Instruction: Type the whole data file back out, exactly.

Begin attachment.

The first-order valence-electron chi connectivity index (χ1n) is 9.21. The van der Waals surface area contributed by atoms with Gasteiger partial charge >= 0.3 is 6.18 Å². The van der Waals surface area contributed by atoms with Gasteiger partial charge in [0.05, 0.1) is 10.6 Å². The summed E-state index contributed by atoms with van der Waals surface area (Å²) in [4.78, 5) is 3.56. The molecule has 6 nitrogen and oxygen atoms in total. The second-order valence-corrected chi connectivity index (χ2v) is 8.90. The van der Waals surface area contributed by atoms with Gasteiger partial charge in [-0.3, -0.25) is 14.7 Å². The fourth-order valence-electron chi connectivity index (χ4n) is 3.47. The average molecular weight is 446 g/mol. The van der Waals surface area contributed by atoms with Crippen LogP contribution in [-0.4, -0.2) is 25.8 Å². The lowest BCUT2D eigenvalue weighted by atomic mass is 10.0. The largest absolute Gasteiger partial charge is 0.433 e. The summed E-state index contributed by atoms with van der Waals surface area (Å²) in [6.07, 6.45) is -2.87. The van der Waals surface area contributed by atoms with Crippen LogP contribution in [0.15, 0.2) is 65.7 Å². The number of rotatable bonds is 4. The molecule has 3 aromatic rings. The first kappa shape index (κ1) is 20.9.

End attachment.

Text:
The first-order valence-electron chi connectivity index (χ1n) is 9.21. The van der Waals surface area contributed by atoms with Gasteiger partial charge >= 0.3 is 6.18 Å². The van der Waals surface area contributed by atoms with Gasteiger partial charge in [0.05, 0.1) is 10.6 Å². The summed E-state index contributed by atoms with van der Waals surface area (Å²) in [4.78, 5) is 3.56. The molecule has 6 nitrogen and oxygen atoms in total. The second-order valence-corrected chi connectivity index (χ2v) is 8.90. The van der Waals surface area contributed by atoms with Gasteiger partial charge in [-0.3, -0.25) is 14.7 Å². The fourth-order valence-electron chi connectivity index (χ4n) is 3.47. The average molecular weight is 446 g/mol. The van der Waals surface area contributed by atoms with Crippen LogP contribution in [-0.4, -0.2) is 25.8 Å². The lowest BCUT2D eigenvalue weighted by atomic mass is 10.0. The largest absolute Gasteiger partial charge is 0.433 e. The summed E-state index contributed by atoms with van der Waals surface area (Å²) in [6.07, 6.45) is -2.87. The van der Waals surface area contributed by atoms with Crippen LogP contribution in [0.15, 0.2) is 65.7 Å². The number of rotatable bonds is 4. The molecule has 3 aromatic rings. The first kappa shape index (κ1) is 20.9.